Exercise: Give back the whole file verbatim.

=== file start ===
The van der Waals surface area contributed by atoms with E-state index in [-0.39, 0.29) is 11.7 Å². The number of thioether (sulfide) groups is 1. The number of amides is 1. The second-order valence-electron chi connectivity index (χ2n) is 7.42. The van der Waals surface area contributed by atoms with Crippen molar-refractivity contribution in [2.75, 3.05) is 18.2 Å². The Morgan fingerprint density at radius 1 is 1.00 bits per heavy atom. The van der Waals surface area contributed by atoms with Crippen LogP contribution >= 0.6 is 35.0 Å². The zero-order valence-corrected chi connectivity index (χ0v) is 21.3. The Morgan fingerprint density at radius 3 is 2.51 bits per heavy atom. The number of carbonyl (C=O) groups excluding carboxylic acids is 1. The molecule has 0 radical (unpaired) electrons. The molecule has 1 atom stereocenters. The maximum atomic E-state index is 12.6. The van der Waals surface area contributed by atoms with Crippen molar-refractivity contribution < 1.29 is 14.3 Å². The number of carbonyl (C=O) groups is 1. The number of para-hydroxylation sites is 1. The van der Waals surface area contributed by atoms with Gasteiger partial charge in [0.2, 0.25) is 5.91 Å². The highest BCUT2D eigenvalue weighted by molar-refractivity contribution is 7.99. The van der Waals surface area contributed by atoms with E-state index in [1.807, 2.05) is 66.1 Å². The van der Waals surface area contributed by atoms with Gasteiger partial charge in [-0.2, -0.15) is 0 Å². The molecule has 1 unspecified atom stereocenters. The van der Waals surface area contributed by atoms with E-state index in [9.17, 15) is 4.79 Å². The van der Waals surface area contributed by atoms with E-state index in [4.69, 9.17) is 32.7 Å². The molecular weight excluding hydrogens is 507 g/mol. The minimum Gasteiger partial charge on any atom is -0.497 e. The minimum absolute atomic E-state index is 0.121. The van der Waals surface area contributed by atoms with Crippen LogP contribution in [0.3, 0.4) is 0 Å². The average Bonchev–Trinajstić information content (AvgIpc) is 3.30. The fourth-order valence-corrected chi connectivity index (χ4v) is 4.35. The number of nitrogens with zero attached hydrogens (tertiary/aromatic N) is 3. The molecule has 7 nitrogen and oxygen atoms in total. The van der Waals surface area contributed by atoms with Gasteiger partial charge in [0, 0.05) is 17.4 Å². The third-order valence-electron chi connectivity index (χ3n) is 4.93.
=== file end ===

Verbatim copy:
The van der Waals surface area contributed by atoms with E-state index in [-0.39, 0.29) is 11.7 Å². The number of thioether (sulfide) groups is 1. The number of amides is 1. The second-order valence-electron chi connectivity index (χ2n) is 7.42. The van der Waals surface area contributed by atoms with Crippen molar-refractivity contribution in [2.75, 3.05) is 18.2 Å². The Morgan fingerprint density at radius 1 is 1.00 bits per heavy atom. The van der Waals surface area contributed by atoms with Crippen LogP contribution >= 0.6 is 35.0 Å². The zero-order valence-corrected chi connectivity index (χ0v) is 21.3. The Morgan fingerprint density at radius 3 is 2.51 bits per heavy atom. The number of carbonyl (C=O) groups excluding carboxylic acids is 1. The molecule has 0 radical (unpaired) electrons. The molecule has 1 atom stereocenters. The maximum atomic E-state index is 12.6. The van der Waals surface area contributed by atoms with Crippen molar-refractivity contribution < 1.29 is 14.3 Å². The number of carbonyl (C=O) groups is 1. The number of para-hydroxylation sites is 1. The van der Waals surface area contributed by atoms with Gasteiger partial charge in [0.2, 0.25) is 5.91 Å². The highest BCUT2D eigenvalue weighted by molar-refractivity contribution is 7.99. The van der Waals surface area contributed by atoms with E-state index in [1.807, 2.05) is 66.1 Å². The van der Waals surface area contributed by atoms with Gasteiger partial charge in [-0.2, -0.15) is 0 Å². The molecule has 1 unspecified atom stereocenters. The van der Waals surface area contributed by atoms with E-state index in [9.17, 15) is 4.79 Å². The van der Waals surface area contributed by atoms with E-state index in [4.69, 9.17) is 32.7 Å². The molecular weight excluding hydrogens is 507 g/mol. The minimum Gasteiger partial charge on any atom is -0.497 e. The minimum absolute atomic E-state index is 0.121. The van der Waals surface area contributed by atoms with Crippen LogP contribution in [0.3, 0.4) is 0 Å². The average Bonchev–Trinajstić information content (AvgIpc) is 3.30. The fourth-order valence-corrected chi connectivity index (χ4v) is 4.35. The number of nitrogens with zero attached hydrogens (tertiary/aromatic N) is 3. The molecule has 7 nitrogen and oxygen atoms in total. The van der Waals surface area contributed by atoms with Gasteiger partial charge in [0, 0.05) is 17.4 Å². The third-order valence-electron chi connectivity index (χ3n) is 4.93.